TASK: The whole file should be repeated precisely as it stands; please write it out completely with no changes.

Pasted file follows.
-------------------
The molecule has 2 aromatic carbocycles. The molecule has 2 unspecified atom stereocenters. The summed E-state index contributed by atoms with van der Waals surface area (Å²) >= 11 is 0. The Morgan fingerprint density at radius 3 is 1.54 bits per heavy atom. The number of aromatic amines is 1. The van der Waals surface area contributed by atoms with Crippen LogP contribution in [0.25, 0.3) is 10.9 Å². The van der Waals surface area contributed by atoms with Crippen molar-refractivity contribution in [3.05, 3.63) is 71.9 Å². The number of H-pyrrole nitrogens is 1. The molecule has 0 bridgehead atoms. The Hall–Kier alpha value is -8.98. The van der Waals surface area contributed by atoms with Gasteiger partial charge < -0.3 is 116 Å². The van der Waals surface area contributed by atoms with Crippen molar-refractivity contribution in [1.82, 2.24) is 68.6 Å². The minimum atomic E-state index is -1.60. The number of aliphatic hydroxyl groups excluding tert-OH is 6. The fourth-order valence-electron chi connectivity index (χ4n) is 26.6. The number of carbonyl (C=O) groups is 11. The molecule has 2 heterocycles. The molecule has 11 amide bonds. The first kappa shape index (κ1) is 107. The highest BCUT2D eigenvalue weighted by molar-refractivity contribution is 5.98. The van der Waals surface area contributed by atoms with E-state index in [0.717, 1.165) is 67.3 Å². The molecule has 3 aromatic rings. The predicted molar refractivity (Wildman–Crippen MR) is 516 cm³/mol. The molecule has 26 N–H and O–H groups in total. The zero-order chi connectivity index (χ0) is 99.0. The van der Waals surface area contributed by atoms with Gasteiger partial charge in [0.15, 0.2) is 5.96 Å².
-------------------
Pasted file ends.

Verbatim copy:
The molecule has 2 aromatic carbocycles. The molecule has 2 unspecified atom stereocenters. The summed E-state index contributed by atoms with van der Waals surface area (Å²) >= 11 is 0. The Morgan fingerprint density at radius 3 is 1.54 bits per heavy atom. The number of aromatic amines is 1. The van der Waals surface area contributed by atoms with Crippen LogP contribution in [0.25, 0.3) is 10.9 Å². The van der Waals surface area contributed by atoms with Crippen molar-refractivity contribution in [3.05, 3.63) is 71.9 Å². The number of H-pyrrole nitrogens is 1. The molecule has 0 bridgehead atoms. The Hall–Kier alpha value is -8.98. The van der Waals surface area contributed by atoms with Gasteiger partial charge < -0.3 is 116 Å². The van der Waals surface area contributed by atoms with Crippen molar-refractivity contribution in [1.82, 2.24) is 68.6 Å². The minimum atomic E-state index is -1.60. The number of aliphatic hydroxyl groups excluding tert-OH is 6. The fourth-order valence-electron chi connectivity index (χ4n) is 26.6. The number of carbonyl (C=O) groups is 11. The molecule has 2 heterocycles. The molecule has 11 amide bonds. The first kappa shape index (κ1) is 107. The highest BCUT2D eigenvalue weighted by molar-refractivity contribution is 5.98. The van der Waals surface area contributed by atoms with E-state index in [0.717, 1.165) is 67.3 Å². The molecule has 3 aromatic rings. The predicted molar refractivity (Wildman–Crippen MR) is 516 cm³/mol. The molecule has 26 N–H and O–H groups in total. The zero-order chi connectivity index (χ0) is 99.0. The van der Waals surface area contributed by atoms with Gasteiger partial charge in [0.15, 0.2) is 5.96 Å².